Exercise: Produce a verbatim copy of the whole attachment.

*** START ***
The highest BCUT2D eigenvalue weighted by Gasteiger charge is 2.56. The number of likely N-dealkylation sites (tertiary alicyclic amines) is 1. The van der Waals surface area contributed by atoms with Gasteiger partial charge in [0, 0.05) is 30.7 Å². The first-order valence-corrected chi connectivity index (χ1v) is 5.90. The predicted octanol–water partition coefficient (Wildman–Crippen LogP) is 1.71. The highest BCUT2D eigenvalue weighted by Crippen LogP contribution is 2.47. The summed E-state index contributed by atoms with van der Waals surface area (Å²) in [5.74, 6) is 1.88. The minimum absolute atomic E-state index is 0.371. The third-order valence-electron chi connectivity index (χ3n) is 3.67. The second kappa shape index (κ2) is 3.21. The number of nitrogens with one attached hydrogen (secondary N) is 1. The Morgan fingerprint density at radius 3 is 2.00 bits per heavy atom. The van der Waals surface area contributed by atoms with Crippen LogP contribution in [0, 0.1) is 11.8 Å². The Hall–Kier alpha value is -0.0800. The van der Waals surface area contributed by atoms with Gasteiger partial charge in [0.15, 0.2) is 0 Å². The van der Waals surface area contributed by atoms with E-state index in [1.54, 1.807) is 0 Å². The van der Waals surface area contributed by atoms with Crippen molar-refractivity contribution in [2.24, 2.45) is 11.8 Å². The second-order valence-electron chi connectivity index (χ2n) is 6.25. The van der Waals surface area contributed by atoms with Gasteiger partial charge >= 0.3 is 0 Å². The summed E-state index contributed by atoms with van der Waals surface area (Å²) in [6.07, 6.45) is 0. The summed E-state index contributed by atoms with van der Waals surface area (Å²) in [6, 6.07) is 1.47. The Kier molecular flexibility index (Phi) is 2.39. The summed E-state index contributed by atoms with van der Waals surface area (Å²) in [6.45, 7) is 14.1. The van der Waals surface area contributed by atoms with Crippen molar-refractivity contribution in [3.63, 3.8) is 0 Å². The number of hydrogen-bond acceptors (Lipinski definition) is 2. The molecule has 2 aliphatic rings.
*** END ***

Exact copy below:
The highest BCUT2D eigenvalue weighted by Gasteiger charge is 2.56. The number of likely N-dealkylation sites (tertiary alicyclic amines) is 1. The van der Waals surface area contributed by atoms with Gasteiger partial charge in [0, 0.05) is 30.7 Å². The first-order valence-corrected chi connectivity index (χ1v) is 5.90. The predicted octanol–water partition coefficient (Wildman–Crippen LogP) is 1.71. The highest BCUT2D eigenvalue weighted by Crippen LogP contribution is 2.47. The summed E-state index contributed by atoms with van der Waals surface area (Å²) in [5.74, 6) is 1.88. The minimum absolute atomic E-state index is 0.371. The third-order valence-electron chi connectivity index (χ3n) is 3.67. The second kappa shape index (κ2) is 3.21. The number of nitrogens with one attached hydrogen (secondary N) is 1. The Morgan fingerprint density at radius 3 is 2.00 bits per heavy atom. The van der Waals surface area contributed by atoms with Crippen LogP contribution in [0, 0.1) is 11.8 Å². The Hall–Kier alpha value is -0.0800. The van der Waals surface area contributed by atoms with Gasteiger partial charge in [0.15, 0.2) is 0 Å². The van der Waals surface area contributed by atoms with E-state index in [1.54, 1.807) is 0 Å². The van der Waals surface area contributed by atoms with Crippen molar-refractivity contribution in [2.24, 2.45) is 11.8 Å². The second-order valence-electron chi connectivity index (χ2n) is 6.25. The van der Waals surface area contributed by atoms with Gasteiger partial charge >= 0.3 is 0 Å². The summed E-state index contributed by atoms with van der Waals surface area (Å²) in [6.07, 6.45) is 0. The summed E-state index contributed by atoms with van der Waals surface area (Å²) in [6, 6.07) is 1.47. The Kier molecular flexibility index (Phi) is 2.39. The summed E-state index contributed by atoms with van der Waals surface area (Å²) in [6.45, 7) is 14.1. The van der Waals surface area contributed by atoms with Crippen molar-refractivity contribution in [3.63, 3.8) is 0 Å². The number of hydrogen-bond acceptors (Lipinski definition) is 2. The molecule has 2 aliphatic rings.